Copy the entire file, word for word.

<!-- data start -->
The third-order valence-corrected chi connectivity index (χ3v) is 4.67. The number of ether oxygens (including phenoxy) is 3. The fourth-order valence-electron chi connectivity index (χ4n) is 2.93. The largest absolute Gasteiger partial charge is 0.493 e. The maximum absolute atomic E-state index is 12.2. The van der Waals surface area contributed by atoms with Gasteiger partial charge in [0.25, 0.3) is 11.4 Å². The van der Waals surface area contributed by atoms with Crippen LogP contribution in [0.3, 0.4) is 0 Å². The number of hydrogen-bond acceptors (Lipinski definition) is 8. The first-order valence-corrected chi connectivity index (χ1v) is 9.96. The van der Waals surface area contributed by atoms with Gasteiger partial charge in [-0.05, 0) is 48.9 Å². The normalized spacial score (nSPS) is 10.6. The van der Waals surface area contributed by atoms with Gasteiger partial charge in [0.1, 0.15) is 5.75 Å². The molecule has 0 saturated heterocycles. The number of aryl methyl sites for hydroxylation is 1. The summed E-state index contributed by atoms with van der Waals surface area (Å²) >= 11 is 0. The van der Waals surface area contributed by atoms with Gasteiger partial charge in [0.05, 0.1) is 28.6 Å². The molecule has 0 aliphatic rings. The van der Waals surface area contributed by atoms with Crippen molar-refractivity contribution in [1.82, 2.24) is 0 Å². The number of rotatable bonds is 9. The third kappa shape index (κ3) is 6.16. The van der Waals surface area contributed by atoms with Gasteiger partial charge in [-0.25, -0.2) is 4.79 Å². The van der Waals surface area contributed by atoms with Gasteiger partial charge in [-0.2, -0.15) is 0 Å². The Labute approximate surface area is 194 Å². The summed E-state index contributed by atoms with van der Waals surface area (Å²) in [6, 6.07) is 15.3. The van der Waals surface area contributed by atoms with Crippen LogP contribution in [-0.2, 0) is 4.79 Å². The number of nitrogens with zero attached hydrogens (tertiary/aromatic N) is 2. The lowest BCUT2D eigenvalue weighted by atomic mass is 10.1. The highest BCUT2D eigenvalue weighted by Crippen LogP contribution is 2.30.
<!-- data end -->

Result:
The third-order valence-corrected chi connectivity index (χ3v) is 4.67. The number of ether oxygens (including phenoxy) is 3. The fourth-order valence-electron chi connectivity index (χ4n) is 2.93. The largest absolute Gasteiger partial charge is 0.493 e. The maximum absolute atomic E-state index is 12.2. The van der Waals surface area contributed by atoms with Gasteiger partial charge in [0.25, 0.3) is 11.4 Å². The van der Waals surface area contributed by atoms with Crippen LogP contribution in [0.3, 0.4) is 0 Å². The number of hydrogen-bond acceptors (Lipinski definition) is 8. The first-order valence-corrected chi connectivity index (χ1v) is 9.96. The van der Waals surface area contributed by atoms with Gasteiger partial charge in [-0.05, 0) is 48.9 Å². The normalized spacial score (nSPS) is 10.6. The van der Waals surface area contributed by atoms with Gasteiger partial charge in [0.1, 0.15) is 5.75 Å². The molecule has 0 saturated heterocycles. The number of aryl methyl sites for hydroxylation is 1. The summed E-state index contributed by atoms with van der Waals surface area (Å²) >= 11 is 0. The van der Waals surface area contributed by atoms with Gasteiger partial charge in [0.05, 0.1) is 28.6 Å². The molecule has 0 aliphatic rings. The van der Waals surface area contributed by atoms with Crippen molar-refractivity contribution in [1.82, 2.24) is 0 Å². The number of rotatable bonds is 9. The third kappa shape index (κ3) is 6.16. The van der Waals surface area contributed by atoms with Gasteiger partial charge in [-0.25, -0.2) is 4.79 Å². The van der Waals surface area contributed by atoms with Gasteiger partial charge in [-0.2, -0.15) is 0 Å². The Labute approximate surface area is 194 Å². The summed E-state index contributed by atoms with van der Waals surface area (Å²) in [6, 6.07) is 15.3. The van der Waals surface area contributed by atoms with Crippen LogP contribution in [-0.2, 0) is 4.79 Å². The number of nitrogens with zero attached hydrogens (tertiary/aromatic N) is 2. The lowest BCUT2D eigenvalue weighted by atomic mass is 10.1. The highest BCUT2D eigenvalue weighted by Crippen LogP contribution is 2.30.